It is not easy to get an ISO audit and certification. The Germans came, looking at every process and the bureaucracy, “from top to toe,” Imee notes. Even the department managers had to be certified. Two department heads had to resign because they couldn’t meet the severe standards; in their 70s, they had to take examinations, three times. “We had to have quality managers,” says Imee.
Of Ilocos Norte’s 23 towns, 16 have also been ISO-certified.
ISO-certification rings a bell to investors. Some of the investors in the province’s wind farms are Germans. So the German ISO auditors looked like their advance party. ISO is also a good talking point when Ilocos Norte investors secure loans.
As governor in the last five years, Imee solved the province’s poverty. The ratio of poor to the total population (568,017), went down from 28 percent in 2010 to 8.4 percent by 2015. Nearly 25,000 families were rescued from poverty.
Under the Millennium Development Goals, the Philippines was supposed to cut its poverty by half, from 34 percent in 1990 to 17 percent by 2015. The country failed. National poverty today remains at more than 25 percent-27 percent—equivalent to more than 25 million Filipinos.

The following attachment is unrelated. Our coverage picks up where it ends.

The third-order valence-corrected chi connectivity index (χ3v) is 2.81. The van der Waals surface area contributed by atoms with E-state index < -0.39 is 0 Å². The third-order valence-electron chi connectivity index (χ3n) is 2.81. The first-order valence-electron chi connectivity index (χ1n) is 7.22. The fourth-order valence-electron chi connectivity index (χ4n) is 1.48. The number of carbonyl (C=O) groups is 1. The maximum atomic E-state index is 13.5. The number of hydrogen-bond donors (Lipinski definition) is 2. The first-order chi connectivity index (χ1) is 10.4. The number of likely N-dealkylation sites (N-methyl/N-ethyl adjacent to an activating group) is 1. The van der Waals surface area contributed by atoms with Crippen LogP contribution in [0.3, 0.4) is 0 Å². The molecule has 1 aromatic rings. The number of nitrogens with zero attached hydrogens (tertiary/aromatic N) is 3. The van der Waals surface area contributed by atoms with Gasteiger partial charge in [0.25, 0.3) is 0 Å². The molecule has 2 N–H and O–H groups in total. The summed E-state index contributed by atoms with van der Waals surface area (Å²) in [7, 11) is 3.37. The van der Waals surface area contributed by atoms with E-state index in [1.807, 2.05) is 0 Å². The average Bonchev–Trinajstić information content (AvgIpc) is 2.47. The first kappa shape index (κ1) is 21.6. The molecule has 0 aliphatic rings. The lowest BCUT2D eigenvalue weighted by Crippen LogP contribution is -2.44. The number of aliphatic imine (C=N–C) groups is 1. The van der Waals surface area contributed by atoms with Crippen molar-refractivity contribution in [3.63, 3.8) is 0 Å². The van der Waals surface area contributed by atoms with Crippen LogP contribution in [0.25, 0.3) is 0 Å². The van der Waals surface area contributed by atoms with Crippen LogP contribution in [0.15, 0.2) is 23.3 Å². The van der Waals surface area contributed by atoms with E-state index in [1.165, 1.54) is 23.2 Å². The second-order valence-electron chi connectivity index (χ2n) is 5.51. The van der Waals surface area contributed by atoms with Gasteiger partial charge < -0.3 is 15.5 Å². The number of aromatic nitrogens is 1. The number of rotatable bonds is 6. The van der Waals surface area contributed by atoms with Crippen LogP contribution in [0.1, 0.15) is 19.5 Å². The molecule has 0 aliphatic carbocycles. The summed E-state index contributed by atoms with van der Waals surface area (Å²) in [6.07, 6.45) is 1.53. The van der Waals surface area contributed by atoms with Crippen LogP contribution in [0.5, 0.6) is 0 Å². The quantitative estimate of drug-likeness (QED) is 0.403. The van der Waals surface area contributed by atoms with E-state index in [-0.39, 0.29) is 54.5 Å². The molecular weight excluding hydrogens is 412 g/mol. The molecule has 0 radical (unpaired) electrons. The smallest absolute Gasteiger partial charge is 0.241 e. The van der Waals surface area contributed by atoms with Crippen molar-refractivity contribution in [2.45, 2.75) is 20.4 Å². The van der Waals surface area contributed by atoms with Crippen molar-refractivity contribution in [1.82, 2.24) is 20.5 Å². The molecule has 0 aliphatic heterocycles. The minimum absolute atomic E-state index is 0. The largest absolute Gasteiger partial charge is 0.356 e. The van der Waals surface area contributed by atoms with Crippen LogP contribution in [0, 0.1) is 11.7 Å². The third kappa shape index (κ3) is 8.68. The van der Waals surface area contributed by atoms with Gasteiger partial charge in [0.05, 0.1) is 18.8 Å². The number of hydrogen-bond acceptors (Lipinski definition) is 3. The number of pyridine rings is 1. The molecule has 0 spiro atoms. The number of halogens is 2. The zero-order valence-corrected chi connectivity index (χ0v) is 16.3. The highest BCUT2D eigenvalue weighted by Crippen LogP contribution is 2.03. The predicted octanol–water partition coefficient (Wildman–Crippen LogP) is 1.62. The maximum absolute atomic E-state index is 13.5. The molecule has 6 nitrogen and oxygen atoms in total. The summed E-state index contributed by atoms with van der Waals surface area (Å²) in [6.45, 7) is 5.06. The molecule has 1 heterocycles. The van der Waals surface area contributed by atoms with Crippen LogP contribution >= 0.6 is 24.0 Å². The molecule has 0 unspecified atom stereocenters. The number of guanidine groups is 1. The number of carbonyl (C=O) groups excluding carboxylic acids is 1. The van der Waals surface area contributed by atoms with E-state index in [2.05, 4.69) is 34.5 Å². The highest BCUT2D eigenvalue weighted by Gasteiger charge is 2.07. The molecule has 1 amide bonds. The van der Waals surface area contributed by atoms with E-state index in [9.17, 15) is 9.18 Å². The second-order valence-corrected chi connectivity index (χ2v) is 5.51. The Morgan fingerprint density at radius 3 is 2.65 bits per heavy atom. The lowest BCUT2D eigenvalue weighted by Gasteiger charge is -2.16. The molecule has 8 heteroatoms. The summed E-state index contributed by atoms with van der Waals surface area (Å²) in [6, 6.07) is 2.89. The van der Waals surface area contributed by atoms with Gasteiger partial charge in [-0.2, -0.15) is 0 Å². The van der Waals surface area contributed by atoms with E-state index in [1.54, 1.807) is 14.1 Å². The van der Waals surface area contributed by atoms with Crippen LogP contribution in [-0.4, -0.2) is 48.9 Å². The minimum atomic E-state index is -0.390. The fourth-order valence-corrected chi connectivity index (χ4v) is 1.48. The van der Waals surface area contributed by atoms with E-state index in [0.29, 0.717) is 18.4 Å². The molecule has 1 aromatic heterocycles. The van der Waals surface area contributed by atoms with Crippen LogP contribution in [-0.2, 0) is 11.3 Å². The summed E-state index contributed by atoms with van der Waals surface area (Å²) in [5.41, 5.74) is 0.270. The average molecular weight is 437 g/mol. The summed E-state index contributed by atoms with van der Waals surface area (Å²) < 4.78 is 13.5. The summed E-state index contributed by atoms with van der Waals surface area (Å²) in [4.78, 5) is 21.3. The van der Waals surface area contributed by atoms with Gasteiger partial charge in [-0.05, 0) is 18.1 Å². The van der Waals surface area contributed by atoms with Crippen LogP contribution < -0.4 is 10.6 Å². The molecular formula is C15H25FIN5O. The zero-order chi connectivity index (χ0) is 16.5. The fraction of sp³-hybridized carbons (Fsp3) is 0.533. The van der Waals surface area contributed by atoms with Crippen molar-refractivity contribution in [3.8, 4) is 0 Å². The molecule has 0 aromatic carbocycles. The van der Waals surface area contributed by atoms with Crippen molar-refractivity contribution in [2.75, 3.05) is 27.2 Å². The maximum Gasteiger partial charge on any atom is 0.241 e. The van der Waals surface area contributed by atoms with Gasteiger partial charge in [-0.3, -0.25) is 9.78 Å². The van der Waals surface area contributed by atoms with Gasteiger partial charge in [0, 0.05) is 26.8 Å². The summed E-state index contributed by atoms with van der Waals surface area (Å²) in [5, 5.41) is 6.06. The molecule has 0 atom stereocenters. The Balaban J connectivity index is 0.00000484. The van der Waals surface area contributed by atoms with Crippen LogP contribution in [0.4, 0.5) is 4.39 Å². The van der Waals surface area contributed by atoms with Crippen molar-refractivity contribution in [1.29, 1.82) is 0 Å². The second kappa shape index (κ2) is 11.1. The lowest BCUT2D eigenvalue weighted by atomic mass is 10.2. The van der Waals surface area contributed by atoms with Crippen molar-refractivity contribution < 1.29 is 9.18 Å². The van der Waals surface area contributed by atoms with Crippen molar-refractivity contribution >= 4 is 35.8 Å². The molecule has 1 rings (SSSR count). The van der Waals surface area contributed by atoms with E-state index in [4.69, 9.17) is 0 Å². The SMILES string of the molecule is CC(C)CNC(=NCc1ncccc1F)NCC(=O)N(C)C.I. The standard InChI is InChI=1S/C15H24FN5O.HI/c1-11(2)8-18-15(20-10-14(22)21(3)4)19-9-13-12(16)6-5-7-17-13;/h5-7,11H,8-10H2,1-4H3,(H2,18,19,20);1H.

Ilocos Norte’s economic growth has been robust, registering 16.7 percent last year, 2.7 times the Philippine GDP growth of 6.1 percent, which last year was considered the second fastest in Asia. Ilocos Norte is probably the fastest-growing province in Asia.
Most of Ilocos Norte’s growth comes from industrialization. It has Asia’s first wind farms. The province has now more than 413 megawatts of wind capacity. That could be expanded to more than 2,000 megawatts with total investments of $2 billion, Imee says. The big boys of business, Ayala, Lopez, even the Koreans are into renewable energy in the north where the wind is 50 percent stronger and the sun shines 20 percent brighter.